Accession Number:

AD0750773

Title:

The Fire Retardance Effectiveness of High Molecular Weight, High Oxygen Containing Inorganic Additives in Cellulosic and Synthetic Materials

Descriptive Note:

Technical Report

Corporate Author:

STANFORD RESEARCH INST MENLO PARK CA MENLO PARK

Personal Author(s):

Report Date:

1972-08-01

Pagination or Media Count:

68.0

Abstract:

A feasibility study was conducted to determine whether high-molecular-weight inorganic additives, particularly those with high oxygen content, can be used effectively as permanent flame retardants for cotton, rayon, roofing material, nylon, and polyester. Results show that cellulosic materials treated with either phosphomolybdic acid, phosphotungstic acid, or ammonium phosohotungstate do not sustain flaming ignition when exposed to an irradiance of 6.2 cal cm-2 sec-1 from a C02 laser for 6.3 seconds. Furthermore, the retardant treatment caused a drastic change in the decomposition products of the materials and increased the yields of char. Cedar shakes treated with either phosphotungstic acid or its insoluble ammonium salt required 65 seconds of exposure to a Fisher burner for ignition, whereas 4 seconds of exposure caused ignition in untreated shakes. Moreover, the treated specimens cease 1 flaming after they were removed from the Fisher flame and the untreated shakes continue to burn even when they were removed from the ignition source. More extensive evaluation of the efficiency of these treatments and of our technique is needed to substantiate our present findings. For example, the procedure used to incorporate the phosphotungstic acid and its salt into nylon and polyester must be modified before the optimal loading and efficiency of the retardant can be achieved.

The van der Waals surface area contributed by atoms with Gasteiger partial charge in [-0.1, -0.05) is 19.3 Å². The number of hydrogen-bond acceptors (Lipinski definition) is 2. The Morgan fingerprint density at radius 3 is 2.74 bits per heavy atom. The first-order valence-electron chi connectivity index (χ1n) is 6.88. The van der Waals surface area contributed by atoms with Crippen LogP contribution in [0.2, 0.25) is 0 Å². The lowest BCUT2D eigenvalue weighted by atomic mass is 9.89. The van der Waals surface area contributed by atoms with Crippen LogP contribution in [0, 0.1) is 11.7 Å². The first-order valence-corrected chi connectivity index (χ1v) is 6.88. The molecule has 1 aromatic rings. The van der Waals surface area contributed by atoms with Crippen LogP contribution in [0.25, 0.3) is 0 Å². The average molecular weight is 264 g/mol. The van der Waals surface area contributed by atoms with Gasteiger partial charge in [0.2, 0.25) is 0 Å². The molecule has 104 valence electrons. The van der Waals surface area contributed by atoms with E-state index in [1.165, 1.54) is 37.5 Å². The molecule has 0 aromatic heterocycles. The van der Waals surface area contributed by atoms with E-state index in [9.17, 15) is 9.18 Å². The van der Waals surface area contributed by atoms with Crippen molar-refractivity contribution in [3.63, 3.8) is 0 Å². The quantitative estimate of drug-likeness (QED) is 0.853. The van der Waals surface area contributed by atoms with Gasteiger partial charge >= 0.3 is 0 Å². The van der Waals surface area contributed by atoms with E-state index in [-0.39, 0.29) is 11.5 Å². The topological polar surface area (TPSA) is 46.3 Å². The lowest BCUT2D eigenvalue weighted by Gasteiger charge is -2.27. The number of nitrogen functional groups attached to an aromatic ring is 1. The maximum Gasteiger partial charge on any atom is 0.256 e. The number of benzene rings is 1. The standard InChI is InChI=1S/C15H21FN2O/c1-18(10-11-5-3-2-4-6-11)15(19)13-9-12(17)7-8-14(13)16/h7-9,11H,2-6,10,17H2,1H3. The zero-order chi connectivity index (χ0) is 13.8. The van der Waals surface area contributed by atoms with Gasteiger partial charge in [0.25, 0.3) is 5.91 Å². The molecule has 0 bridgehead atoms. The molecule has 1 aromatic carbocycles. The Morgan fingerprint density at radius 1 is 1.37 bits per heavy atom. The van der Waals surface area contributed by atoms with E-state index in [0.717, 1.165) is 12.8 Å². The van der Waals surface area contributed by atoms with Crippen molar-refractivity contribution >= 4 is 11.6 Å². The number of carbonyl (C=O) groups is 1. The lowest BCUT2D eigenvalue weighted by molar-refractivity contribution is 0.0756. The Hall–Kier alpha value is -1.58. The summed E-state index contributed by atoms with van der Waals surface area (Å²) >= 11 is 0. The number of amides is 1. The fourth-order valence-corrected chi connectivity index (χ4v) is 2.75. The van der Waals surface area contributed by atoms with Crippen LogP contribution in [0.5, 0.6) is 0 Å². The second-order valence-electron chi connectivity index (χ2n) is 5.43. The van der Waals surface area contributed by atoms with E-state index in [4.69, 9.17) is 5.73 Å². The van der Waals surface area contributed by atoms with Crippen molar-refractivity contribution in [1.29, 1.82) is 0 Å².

Subject Categories:

  • Textiles
  • Wood, Paper and Related Forestry Products
  • Safety Engineering

Distribution Statement:

APPROVED FOR PUBLIC RELEASE